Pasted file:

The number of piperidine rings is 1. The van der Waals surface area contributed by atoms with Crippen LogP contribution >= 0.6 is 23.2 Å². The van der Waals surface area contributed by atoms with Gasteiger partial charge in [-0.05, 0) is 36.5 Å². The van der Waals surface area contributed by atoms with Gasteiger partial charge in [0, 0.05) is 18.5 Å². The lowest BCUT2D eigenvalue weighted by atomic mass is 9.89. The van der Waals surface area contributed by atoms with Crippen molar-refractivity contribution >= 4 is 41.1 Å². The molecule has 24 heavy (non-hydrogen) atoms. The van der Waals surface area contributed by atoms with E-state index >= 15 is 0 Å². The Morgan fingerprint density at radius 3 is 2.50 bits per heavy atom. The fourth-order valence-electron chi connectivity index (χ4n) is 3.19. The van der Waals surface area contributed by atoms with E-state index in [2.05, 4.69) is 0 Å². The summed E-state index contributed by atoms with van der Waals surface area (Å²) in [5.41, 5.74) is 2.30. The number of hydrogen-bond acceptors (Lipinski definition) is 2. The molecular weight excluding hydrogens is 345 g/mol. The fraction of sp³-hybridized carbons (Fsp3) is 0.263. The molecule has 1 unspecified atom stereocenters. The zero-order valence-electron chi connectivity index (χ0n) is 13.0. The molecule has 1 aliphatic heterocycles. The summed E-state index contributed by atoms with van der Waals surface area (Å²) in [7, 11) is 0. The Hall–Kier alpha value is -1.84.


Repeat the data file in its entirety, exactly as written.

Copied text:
The number of piperidine rings is 1. The van der Waals surface area contributed by atoms with Crippen LogP contribution >= 0.6 is 23.2 Å². The van der Waals surface area contributed by atoms with Gasteiger partial charge in [-0.05, 0) is 36.5 Å². The van der Waals surface area contributed by atoms with Gasteiger partial charge in [0, 0.05) is 18.5 Å². The lowest BCUT2D eigenvalue weighted by atomic mass is 9.89. The van der Waals surface area contributed by atoms with Crippen molar-refractivity contribution >= 4 is 41.1 Å². The molecule has 24 heavy (non-hydrogen) atoms. The van der Waals surface area contributed by atoms with E-state index >= 15 is 0 Å². The Morgan fingerprint density at radius 3 is 2.50 bits per heavy atom. The fourth-order valence-electron chi connectivity index (χ4n) is 3.19. The van der Waals surface area contributed by atoms with E-state index in [2.05, 4.69) is 0 Å². The summed E-state index contributed by atoms with van der Waals surface area (Å²) in [5.41, 5.74) is 2.30. The number of hydrogen-bond acceptors (Lipinski definition) is 2. The molecular weight excluding hydrogens is 345 g/mol. The fraction of sp³-hybridized carbons (Fsp3) is 0.263. The molecule has 1 unspecified atom stereocenters. The zero-order valence-electron chi connectivity index (χ0n) is 13.0. The molecule has 1 aliphatic heterocycles. The summed E-state index contributed by atoms with van der Waals surface area (Å²) in [7, 11) is 0. The Hall–Kier alpha value is -1.84.